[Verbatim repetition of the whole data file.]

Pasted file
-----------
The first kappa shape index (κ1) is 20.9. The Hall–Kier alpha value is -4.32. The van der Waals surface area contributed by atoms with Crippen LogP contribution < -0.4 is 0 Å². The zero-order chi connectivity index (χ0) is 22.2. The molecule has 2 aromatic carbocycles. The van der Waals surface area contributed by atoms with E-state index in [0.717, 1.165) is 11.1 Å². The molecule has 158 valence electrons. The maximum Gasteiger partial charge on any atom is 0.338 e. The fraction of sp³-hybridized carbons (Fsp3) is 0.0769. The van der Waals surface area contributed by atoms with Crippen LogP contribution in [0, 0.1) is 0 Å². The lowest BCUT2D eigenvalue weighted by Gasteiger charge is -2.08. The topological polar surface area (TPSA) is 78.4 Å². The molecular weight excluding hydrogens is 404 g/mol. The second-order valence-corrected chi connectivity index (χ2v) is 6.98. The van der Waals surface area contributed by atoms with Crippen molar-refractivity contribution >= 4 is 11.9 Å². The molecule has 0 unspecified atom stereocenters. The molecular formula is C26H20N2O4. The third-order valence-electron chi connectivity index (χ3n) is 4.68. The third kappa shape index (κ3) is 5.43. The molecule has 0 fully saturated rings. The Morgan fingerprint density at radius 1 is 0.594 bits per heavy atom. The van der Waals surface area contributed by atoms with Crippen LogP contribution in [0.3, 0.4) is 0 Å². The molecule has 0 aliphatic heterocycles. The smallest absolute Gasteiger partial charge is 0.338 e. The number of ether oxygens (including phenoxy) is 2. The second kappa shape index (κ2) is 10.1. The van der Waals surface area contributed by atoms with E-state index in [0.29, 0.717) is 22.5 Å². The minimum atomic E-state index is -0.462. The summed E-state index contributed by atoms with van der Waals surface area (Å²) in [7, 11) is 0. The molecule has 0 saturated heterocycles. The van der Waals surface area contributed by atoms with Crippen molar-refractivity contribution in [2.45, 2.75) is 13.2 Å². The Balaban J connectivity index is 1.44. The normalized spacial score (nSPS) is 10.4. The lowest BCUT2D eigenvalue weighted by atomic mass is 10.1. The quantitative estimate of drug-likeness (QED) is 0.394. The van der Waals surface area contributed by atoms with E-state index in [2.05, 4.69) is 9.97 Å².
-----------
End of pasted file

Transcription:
The first kappa shape index (κ1) is 20.9. The Hall–Kier alpha value is -4.32. The van der Waals surface area contributed by atoms with Crippen LogP contribution < -0.4 is 0 Å². The zero-order chi connectivity index (χ0) is 22.2. The molecule has 2 aromatic carbocycles. The van der Waals surface area contributed by atoms with E-state index in [0.717, 1.165) is 11.1 Å². The molecule has 158 valence electrons. The maximum Gasteiger partial charge on any atom is 0.338 e. The fraction of sp³-hybridized carbons (Fsp3) is 0.0769. The van der Waals surface area contributed by atoms with Crippen LogP contribution in [0, 0.1) is 0 Å². The lowest BCUT2D eigenvalue weighted by Gasteiger charge is -2.08. The topological polar surface area (TPSA) is 78.4 Å². The molecular weight excluding hydrogens is 404 g/mol. The second-order valence-corrected chi connectivity index (χ2v) is 6.98. The van der Waals surface area contributed by atoms with Crippen molar-refractivity contribution >= 4 is 11.9 Å². The molecule has 0 unspecified atom stereocenters. The molecular formula is C26H20N2O4. The third-order valence-electron chi connectivity index (χ3n) is 4.68. The third kappa shape index (κ3) is 5.43. The molecule has 0 fully saturated rings. The Morgan fingerprint density at radius 1 is 0.594 bits per heavy atom. The van der Waals surface area contributed by atoms with Crippen LogP contribution in [0.3, 0.4) is 0 Å². The molecule has 0 aliphatic heterocycles. The smallest absolute Gasteiger partial charge is 0.338 e. The number of ether oxygens (including phenoxy) is 2. The second kappa shape index (κ2) is 10.1. The van der Waals surface area contributed by atoms with E-state index in [0.29, 0.717) is 22.5 Å². The minimum atomic E-state index is -0.462. The summed E-state index contributed by atoms with van der Waals surface area (Å²) in [7, 11) is 0. The molecule has 0 saturated heterocycles. The van der Waals surface area contributed by atoms with Crippen molar-refractivity contribution in [2.45, 2.75) is 13.2 Å². The Balaban J connectivity index is 1.44. The normalized spacial score (nSPS) is 10.4. The lowest BCUT2D eigenvalue weighted by atomic mass is 10.1. The quantitative estimate of drug-likeness (QED) is 0.394. The van der Waals surface area contributed by atoms with E-state index in [2.05, 4.69) is 9.97 Å².